U.S. skeleton athlete Noelle Pikus-Pace finds joy and growth in facing challenges
Rick Bowmer, AP
PARK CITY — Noelle Pikus-Pace has faced some dark moments in her young life.
But instead of being swallowed by the inevitable sadness or crippled by the questions, the top U.S. skeleton athlete has made those painful situations the places she shines brightest.
Like when a runaway bobsled smashed into her during Olympic trials in 2005. The accident left her with a rod in her leg that repaired a compound fracture and a shattered Olympic dream.
Instead of wallowing in self-pity, she took a year off to start a family and then returned to one of the world’s most dangerous sports with the kind of zeal and commitment that helped her earn a place on the 2010 Olympic team.
In Vancouver she earned a fourth-place finish — just a 10th of a second away from a bronze medal.
“I was happy, but not satisfied with my fourth-place finish,” said Pikus-Pace, who won her third straight skeleton race of team selections Monday morning at the Utah Olympic Park. “I retired, and thought, ‘This is great, I can relax.’ ”
The Mountain View High alum gave birth to her second child and began speaking to young people about the kind of commitment it takes to make a dream reality. In those speeches, she showed her final run in Vancouver, where she saw the small mistakes that added up to that fourth-place finish.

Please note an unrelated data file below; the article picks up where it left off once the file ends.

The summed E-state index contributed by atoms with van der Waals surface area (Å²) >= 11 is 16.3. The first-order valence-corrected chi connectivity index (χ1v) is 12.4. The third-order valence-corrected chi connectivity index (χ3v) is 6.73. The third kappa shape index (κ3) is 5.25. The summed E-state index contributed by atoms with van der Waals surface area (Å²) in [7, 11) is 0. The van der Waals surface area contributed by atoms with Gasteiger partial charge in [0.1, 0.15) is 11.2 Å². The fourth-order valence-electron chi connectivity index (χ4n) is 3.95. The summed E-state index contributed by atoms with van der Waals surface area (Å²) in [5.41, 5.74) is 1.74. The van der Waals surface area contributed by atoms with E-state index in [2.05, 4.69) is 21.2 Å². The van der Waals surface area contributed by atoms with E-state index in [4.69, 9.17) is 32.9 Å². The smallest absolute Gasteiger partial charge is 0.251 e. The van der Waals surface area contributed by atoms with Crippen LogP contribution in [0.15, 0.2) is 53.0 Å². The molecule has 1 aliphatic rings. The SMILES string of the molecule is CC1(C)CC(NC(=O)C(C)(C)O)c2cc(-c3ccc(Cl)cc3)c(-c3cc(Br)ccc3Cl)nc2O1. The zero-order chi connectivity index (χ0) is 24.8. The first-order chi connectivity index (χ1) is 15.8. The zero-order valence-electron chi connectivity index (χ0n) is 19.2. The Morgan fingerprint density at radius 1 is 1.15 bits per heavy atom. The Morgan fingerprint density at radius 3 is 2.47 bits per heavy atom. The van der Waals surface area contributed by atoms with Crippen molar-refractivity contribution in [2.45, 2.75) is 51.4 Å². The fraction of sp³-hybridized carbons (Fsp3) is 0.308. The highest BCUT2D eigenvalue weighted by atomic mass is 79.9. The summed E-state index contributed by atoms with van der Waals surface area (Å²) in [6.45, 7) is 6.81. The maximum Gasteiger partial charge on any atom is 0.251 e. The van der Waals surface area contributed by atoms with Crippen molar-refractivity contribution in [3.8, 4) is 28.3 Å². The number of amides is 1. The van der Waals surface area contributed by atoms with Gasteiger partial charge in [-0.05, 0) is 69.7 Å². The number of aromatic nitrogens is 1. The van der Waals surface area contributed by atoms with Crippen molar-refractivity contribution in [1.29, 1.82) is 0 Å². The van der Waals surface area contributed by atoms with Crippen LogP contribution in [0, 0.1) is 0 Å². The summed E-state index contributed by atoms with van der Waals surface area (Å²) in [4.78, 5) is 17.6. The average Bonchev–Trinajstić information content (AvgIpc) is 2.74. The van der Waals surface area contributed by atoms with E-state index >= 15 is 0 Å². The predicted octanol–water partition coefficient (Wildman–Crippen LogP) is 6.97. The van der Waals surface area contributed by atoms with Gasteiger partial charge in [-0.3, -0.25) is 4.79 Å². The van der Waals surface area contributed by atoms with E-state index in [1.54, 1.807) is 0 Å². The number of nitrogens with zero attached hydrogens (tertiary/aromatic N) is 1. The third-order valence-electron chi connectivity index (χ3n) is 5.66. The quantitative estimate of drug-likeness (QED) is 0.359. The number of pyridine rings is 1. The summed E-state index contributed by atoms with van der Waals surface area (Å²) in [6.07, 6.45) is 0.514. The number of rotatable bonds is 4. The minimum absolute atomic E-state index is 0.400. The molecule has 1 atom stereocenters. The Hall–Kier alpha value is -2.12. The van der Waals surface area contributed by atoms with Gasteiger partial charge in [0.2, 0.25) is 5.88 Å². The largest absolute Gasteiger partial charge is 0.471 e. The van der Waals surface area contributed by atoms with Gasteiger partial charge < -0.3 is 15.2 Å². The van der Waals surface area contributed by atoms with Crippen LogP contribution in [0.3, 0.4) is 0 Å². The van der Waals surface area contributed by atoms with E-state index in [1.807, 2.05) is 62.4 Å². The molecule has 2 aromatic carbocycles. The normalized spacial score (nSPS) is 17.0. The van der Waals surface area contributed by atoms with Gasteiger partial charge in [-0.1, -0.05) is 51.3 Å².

“I’ve thought about that quite a bit, and it just goes to show that it’s the small things that make a big difference,” the Orem native said. “They can work in your benefit or to the negative.”
Pikus-Pace being who she is, she’s now making that knowledge, that nagging feeling that she’s capable of better, work in her favor. But she might not be among the favorites for a gold medal in skeleton if it weren’t for another heartbreak.
In the spring of 2012, Pikus-Pace had a miscarriage at 18 weeks.
“We were planning on growing our family, having more kids, and after that happened, I was mentally gone,” she said. “I was physically, spiritually, in all aspects, I was drained. It was actually my husband who, again, brought back the point of no regrets.”
Just as he did when he built her a specially designed sled for her 2010 comeback, he asked her if she was really finished with the sport that sends athletes down an icy track at 90 miles an hour.
“A part of me wanted to continue on with my family and get pregnant really quick, have another baby,” she said. “But I knew that emotionally, I couldn’t take it. And physically I needed a break. We’d just found out it was a little girl, and we had all of these plans.” Her voice trails off momentarily contemplating what if, and then the smile slides across her face and the spark returns to her eye.
“That was in April of 2012,” she said. “June 1, 2012, that’s when we decided, let’s do this, but we’re doing it as a family.”
Pikus-Pace travels a lot competing in what is mostly a European sport. She knew she couldn’t revive her dream of earning an Olympic medal in the sport she loves without the people she loves most by her side. So they fundraise, work with sponsors and they’re frugal.
At every race, wherever it happens, her husband and two children are in the crowd.
“Some probably think it’s a little bit crazy, but when my results come, they must think there is something to it,” she said laughing.
Her results are no joke. Not only has she cemented herself as the best U.S. female skeleton athlete, she won gold on the Sochi track in last year’s World Cup, in addition to earning silver at World Championships.
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